Motorhomes are not like cars, where the most complicated bit of kit you have to navigate is usually the multimedia system. In a motorhome, you have kitchens, washrooms, lounges and dining areas to figure out, complete with plumbing systems, secondary heaters, ovens and all manner of electricals.
Unlike a car, heading off in your motorhome is not as simple as pressing a button and just driving. And with all of these complexities comes plenty of opportunity for error.
But don’t worry, that’s what we’re here for: to steer you through all these bits of kit, so you know exactly what you’re doing.
The thing that causes most difficulty on a campsite is nearly always the leisure battery. Modern motorhomes have two batteries: the vehicle battery, used for starting and powering the base vehicle, and the leisure battery, which powers all of the habitation equipment.
Modern ’vans rely on 12V DC power from the leisure battery to power almost every item of equipment inside them. Your lights, taps, heating, fridge and oven all need an electrical supply to function, and the battery is a finite source of energy.
When you plug into a mains hook-up, you might think that you’re out of the woods, but this all depends on your energy use. If your motorhome has a 20A charger, but you are running a microwave off an inverter (which can easily draw 120A), you can see that you’re draining your battery six times faster than you’re replenishing it. So it will go flat.
If your leisure battery goes flat, your habitation kit will misbehave. Think of it like a human who has had a few too many in the campsite bar! Everything will work a little wonkily and the data imparted by the control panel might not be as accurate as usual.
This is why it’s always wise to carry a multimeter or a plug-in voltage meter to give you a second opinion. If any electrical device starts to misbehave, always suspect low voltage as the culprit, as a first step.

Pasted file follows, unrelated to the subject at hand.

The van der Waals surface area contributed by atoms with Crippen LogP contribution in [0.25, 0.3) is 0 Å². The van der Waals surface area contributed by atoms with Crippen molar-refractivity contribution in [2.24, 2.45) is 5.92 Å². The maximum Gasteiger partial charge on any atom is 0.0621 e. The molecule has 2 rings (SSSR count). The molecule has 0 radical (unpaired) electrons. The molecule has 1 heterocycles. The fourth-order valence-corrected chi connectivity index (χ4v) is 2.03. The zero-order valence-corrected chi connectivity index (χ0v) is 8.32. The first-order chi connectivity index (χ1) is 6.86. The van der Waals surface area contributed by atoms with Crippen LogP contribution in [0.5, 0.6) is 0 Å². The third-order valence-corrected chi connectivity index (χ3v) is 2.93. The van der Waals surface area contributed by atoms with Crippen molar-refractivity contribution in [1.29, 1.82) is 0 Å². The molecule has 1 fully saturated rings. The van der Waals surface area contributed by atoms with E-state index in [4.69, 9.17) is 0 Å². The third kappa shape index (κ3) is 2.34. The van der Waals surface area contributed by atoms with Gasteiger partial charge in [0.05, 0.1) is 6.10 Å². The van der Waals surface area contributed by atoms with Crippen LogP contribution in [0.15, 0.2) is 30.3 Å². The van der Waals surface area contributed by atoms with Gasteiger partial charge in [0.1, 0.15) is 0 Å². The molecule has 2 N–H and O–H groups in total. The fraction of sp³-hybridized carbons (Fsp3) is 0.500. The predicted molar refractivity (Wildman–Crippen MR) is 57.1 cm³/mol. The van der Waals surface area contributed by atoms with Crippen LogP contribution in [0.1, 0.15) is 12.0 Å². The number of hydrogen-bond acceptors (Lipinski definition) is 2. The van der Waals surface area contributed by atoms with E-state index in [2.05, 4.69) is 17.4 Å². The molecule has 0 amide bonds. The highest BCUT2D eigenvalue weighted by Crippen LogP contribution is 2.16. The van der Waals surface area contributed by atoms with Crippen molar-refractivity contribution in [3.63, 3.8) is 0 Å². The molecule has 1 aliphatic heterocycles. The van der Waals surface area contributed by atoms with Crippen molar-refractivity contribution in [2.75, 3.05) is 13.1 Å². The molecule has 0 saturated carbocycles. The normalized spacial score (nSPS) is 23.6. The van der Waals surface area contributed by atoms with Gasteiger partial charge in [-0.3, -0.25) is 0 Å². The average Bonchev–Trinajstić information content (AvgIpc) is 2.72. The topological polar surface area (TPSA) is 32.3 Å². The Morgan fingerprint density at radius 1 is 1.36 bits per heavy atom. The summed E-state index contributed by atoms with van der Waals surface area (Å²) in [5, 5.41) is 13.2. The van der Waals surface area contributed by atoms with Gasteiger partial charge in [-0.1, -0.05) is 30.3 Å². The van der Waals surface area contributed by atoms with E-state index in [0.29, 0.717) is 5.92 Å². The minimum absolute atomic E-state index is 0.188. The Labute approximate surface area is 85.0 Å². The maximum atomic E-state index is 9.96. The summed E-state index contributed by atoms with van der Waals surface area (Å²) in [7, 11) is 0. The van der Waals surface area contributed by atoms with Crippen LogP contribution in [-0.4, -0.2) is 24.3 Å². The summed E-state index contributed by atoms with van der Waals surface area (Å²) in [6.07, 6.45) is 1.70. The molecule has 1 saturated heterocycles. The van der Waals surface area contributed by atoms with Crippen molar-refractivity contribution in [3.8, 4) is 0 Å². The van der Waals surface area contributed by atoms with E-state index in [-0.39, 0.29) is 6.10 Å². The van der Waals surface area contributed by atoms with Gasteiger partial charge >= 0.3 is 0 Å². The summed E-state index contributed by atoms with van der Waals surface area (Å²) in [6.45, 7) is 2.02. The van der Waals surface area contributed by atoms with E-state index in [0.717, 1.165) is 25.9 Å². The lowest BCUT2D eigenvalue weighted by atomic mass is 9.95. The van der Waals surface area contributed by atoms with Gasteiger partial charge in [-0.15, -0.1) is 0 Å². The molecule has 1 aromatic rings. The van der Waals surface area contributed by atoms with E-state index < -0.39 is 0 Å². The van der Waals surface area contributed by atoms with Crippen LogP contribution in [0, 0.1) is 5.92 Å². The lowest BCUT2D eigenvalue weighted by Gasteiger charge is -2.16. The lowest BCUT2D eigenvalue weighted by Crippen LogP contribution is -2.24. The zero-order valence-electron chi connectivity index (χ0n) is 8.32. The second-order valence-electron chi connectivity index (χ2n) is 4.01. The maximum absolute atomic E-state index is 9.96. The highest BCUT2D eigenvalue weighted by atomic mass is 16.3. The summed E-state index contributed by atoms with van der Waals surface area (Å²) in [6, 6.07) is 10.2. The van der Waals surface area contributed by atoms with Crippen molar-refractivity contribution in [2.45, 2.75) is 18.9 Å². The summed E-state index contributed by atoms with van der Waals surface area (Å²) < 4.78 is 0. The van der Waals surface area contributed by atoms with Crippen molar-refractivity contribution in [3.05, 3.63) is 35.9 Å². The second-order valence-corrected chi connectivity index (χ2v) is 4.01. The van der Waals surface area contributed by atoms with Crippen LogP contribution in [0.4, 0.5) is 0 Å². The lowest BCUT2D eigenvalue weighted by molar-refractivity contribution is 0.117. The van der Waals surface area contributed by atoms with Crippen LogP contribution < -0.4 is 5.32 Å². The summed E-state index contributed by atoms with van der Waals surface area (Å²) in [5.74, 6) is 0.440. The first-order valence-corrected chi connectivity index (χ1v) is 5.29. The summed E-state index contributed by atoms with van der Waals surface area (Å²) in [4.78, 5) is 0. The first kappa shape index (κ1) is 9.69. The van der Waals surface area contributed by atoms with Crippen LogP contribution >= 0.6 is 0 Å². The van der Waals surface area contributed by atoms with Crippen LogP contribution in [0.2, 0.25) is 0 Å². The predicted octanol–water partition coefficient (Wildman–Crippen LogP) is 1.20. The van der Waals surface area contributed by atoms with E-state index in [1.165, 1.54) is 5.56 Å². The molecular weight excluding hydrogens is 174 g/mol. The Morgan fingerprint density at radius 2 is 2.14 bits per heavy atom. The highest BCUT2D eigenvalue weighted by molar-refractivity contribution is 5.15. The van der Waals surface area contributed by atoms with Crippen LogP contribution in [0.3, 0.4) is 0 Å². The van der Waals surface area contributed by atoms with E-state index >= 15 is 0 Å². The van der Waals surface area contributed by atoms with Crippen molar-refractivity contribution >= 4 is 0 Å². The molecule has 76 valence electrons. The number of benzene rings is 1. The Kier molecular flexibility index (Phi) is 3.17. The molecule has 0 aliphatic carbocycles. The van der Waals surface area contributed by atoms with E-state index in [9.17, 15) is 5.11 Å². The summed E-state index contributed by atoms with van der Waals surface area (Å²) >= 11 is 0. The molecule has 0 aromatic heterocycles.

Traditional 12V batteries are considered flat (empty of charge) when they are below 12V (so roughly 50% discharged) and fully charged at around 12.7V.
Modern lithium batteries (lithium iron phosphate or LiFePo4) are fully recharged at 13.6V and are at 20% of their capacity at around 12.9V.
It’s thought traditional lead acid/AGM and gel batteries have a reduced lifespan if they’re regularly discharged to below 12V and can be permanently damaged if they’re allowed to go into single-digit voltages.
Lithium batteries are said to be far more tolerant of deeper levels of discharge. But with all types of battery, you can appreciate how important it is to have an accurate voltage reading, when just 0.7V can be the difference between full and empty.
If you’re a keen wild camper, lithium batteries, of as large a capacity as your storage space and payload allow, are the way to go. If you only stay on sites with hook-ups, it’s less important.
If you don’t want to rely on hook-ups, there are other methods to keep your battery full of charge. A motorhome solar panel is a must-have for all ‘vans, so long as you understand their limitations and outputs. They’re a trickle charger for your battery that works very well in summer. In winter in the UK, due to the angle of the sun and reduced daylight hours, their output is highly variable and can’t always be relied on.
It’s best to buy the largest solar array that you can afford/fit on your roof to compensate for this. Even then, it’s wise to plug into the mains over winter lay-up if you can.
The most common newbie error occurs when you first buy a motorhome, especially a new one, which might have no touring kit in it.
You’ll need a kettle, a toaster and perhaps a hairdryer when you’re on holiday, so the obvious thing to do is to pack your domestic items into your ’van. The problem here is a simple one: domestic devices are too high-powered for use in a motorhome.
If you’re on a mains hook-up, they will either run really slowly or trip out the hook-up on the campsite. This will then often involve the walk of shame to reception to get them to reset it!
If you are running any of these devices on a large inverter (a gadget that converts 12V battery power to mains AC 230V electricity), you’ll have a massive drain on your battery and can flatten it in minutes.
Remember, too, that no, or low, battery power can make your vehicle’s systems malfunction.
To give you some idea of the scale of the problem, most domestic kettles are around 3000W, which means they need 13A of current from a 230V hook-up.
Switch on your 1500W toaster and you’ll be attempting to draw another 6.5A from the hook-up: 19.5A in total. Most hook-ups offer a maximum of 16A in total, so will immediately trip as they are overloaded.
It’s a good idea to familiarise yourself with the location of your motorhome’s consumer unit (for resetting 230V RCDs) and fusebox (for protecting the wiring to your 12V devices).